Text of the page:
Fram ski club tournament, Camrose, Alberta, February 17, 1912 (Glenbow Archives, NA-2537-13).

As a spectator sport ski jumping had less appeal than alpine competition through the 1970s. There was a resurgence of interest during the 1980s when a large concrete ski jump took shape at Calgary Olympic Park as the city prepared to host the Olympic Winter Games in 1988. Clarence Sverold designed a new ski jump constructed from welded pipes with a wooden slide surface for the Alberta Winter Games held in Camrose in1990. Because athletes’ ability and equipment has advanced so much, longer landing lanes are needed than in 1990. The Camrose jump does not meet current standards and is no longer used. The largest jump at Canada Olympic Park is no longer used for the same reason. The national ski jumping team still trains on the smaller ski jumps.

Today, the International Ski Federation holds events in three types of ski jump competitions: normal hill, large hill and ski flying hill on which incrementally longer distances have been achieved. The current Ski Flying World Record of 246.5 metres (809 feet) was set by Johan Remen Evensen of Norway in 2011—well over ten times the distance flown a hundred years earlier by Adolph Marland of Camrose.

Posted in Historic Resources Management BranchUnsorted on December 18, 2014 by editor, RETROactive.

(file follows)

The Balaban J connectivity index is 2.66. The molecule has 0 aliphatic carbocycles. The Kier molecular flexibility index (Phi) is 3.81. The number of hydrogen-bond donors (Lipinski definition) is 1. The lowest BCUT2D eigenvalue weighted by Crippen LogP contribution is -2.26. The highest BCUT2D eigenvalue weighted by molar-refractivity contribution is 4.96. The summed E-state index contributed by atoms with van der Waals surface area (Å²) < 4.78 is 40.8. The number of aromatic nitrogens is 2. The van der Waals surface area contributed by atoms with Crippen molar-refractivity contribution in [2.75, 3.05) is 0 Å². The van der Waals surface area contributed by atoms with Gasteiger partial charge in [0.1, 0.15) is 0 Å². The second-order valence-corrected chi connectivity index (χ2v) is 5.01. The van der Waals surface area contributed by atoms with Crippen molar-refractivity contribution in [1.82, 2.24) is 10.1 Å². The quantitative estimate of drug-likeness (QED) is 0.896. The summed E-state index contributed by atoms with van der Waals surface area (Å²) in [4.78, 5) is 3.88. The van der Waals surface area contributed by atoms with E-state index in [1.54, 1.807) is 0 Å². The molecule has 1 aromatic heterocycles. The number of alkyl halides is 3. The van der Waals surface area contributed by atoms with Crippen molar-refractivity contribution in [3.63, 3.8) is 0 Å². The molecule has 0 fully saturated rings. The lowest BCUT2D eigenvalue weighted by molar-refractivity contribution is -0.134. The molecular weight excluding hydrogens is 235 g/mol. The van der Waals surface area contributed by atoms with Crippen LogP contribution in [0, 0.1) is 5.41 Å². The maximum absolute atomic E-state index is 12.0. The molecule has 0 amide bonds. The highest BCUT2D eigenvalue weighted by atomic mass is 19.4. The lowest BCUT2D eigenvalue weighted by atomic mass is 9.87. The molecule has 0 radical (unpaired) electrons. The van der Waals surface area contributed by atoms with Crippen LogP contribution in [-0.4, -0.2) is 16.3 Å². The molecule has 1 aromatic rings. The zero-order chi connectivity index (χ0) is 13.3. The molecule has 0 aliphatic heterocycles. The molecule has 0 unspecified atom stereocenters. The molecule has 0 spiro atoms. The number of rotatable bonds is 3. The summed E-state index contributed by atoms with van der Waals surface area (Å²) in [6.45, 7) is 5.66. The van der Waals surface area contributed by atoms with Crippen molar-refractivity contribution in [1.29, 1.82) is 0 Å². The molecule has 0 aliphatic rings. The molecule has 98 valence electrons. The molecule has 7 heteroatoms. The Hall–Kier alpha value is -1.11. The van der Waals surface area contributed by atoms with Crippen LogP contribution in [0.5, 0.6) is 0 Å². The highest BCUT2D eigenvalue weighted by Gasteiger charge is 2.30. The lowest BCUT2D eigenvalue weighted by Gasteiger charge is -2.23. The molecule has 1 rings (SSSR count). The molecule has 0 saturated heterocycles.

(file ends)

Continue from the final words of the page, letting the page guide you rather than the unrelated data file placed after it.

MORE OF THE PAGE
Johnny Hougan – 1915 Ski Jumper at the Edmonton Ski Club

John (Johnny) Hougan was born and raised in the Telemark district in southern Norway, and started ski jumping when he was eight years old, winning numerous competitions. After moving to Canada in 1910, John Hougan began to show his talents and, in 1912, was the champion of northern Alberta – having won all the tournaments during that year. In 1913, John Hougan established himself as Canada’s premier ski jumper as he set the Canadian ski jump record of 109 feet. He went on to beat his own record in 1915 when he jumped 115 feet at the Edmonton Ski Club Jump on Connors Hill with over 5,000 spectators watching the event. John Hougan was the Canadian Ski Jumping Champion in 1913, 1914, and 1915. His final competitive performance came in 1942 in the Northern Alberta Championships off the Connors Hill scaffold when he was over 50 years old.

As a builder, John Hougan contributed to sports as a founding member of the Edmonton Ski Club was founded in 1911, and served as the club’s first secretary. He was a founding member of the National Ski Association of Western Canada in 1912. In 1956 the Canadian Amateur Ski Association appointed him as a judge and official for ski jumping and cross-country events. In 1956, John Hougan was awarded a Life Membership to the Edmonton Ski Club and in 1962 was inducted into the City of Edmonton Sports Hall of Fame.

John Hougan remained active his entire life, and went water skiing on his 80th birthday and skiing at Marmot Basin at age 90. John Hougan passed away in 1984 at the age of 94 years.


Kids Ski Free on Family Day

Kids under 12 ski free with the purchase of one adult lift ticket!